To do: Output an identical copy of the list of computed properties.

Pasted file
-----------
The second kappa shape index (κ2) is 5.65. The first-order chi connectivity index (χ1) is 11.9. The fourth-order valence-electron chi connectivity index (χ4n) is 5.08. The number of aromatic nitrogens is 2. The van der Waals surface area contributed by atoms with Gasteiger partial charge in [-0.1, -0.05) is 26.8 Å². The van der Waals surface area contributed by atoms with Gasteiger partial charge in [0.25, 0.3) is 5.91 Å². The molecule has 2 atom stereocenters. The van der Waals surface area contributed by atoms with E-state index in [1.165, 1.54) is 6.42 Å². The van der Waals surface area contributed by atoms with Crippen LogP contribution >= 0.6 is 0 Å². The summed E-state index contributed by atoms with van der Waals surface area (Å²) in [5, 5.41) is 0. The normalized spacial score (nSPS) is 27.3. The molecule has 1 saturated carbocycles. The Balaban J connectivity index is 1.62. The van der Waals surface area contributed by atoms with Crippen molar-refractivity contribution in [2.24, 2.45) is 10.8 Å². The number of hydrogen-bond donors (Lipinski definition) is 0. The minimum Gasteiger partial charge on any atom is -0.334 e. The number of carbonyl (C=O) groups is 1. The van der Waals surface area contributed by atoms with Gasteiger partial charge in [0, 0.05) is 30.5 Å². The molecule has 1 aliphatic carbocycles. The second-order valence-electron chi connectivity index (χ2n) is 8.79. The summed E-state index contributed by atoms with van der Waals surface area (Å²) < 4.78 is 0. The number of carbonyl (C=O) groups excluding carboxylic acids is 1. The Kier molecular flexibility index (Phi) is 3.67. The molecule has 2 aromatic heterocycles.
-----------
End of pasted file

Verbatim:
The second kappa shape index (κ2) is 5.65. The first-order chi connectivity index (χ1) is 11.9. The fourth-order valence-electron chi connectivity index (χ4n) is 5.08. The number of aromatic nitrogens is 2. The van der Waals surface area contributed by atoms with Gasteiger partial charge in [-0.1, -0.05) is 26.8 Å². The van der Waals surface area contributed by atoms with Gasteiger partial charge in [0.25, 0.3) is 5.91 Å². The molecule has 2 atom stereocenters. The van der Waals surface area contributed by atoms with E-state index in [1.165, 1.54) is 6.42 Å². The van der Waals surface area contributed by atoms with Crippen LogP contribution >= 0.6 is 0 Å². The summed E-state index contributed by atoms with van der Waals surface area (Å²) in [5, 5.41) is 0. The normalized spacial score (nSPS) is 27.3. The molecule has 1 saturated carbocycles. The Balaban J connectivity index is 1.62. The van der Waals surface area contributed by atoms with Crippen molar-refractivity contribution in [2.24, 2.45) is 10.8 Å². The number of hydrogen-bond donors (Lipinski definition) is 0. The minimum Gasteiger partial charge on any atom is -0.334 e. The number of carbonyl (C=O) groups is 1. The van der Waals surface area contributed by atoms with Gasteiger partial charge in [0, 0.05) is 30.5 Å². The molecule has 1 aliphatic carbocycles. The second-order valence-electron chi connectivity index (χ2n) is 8.79. The summed E-state index contributed by atoms with van der Waals surface area (Å²) < 4.78 is 0. The number of carbonyl (C=O) groups excluding carboxylic acids is 1. The Kier molecular flexibility index (Phi) is 3.67. The molecule has 2 aromatic heterocycles.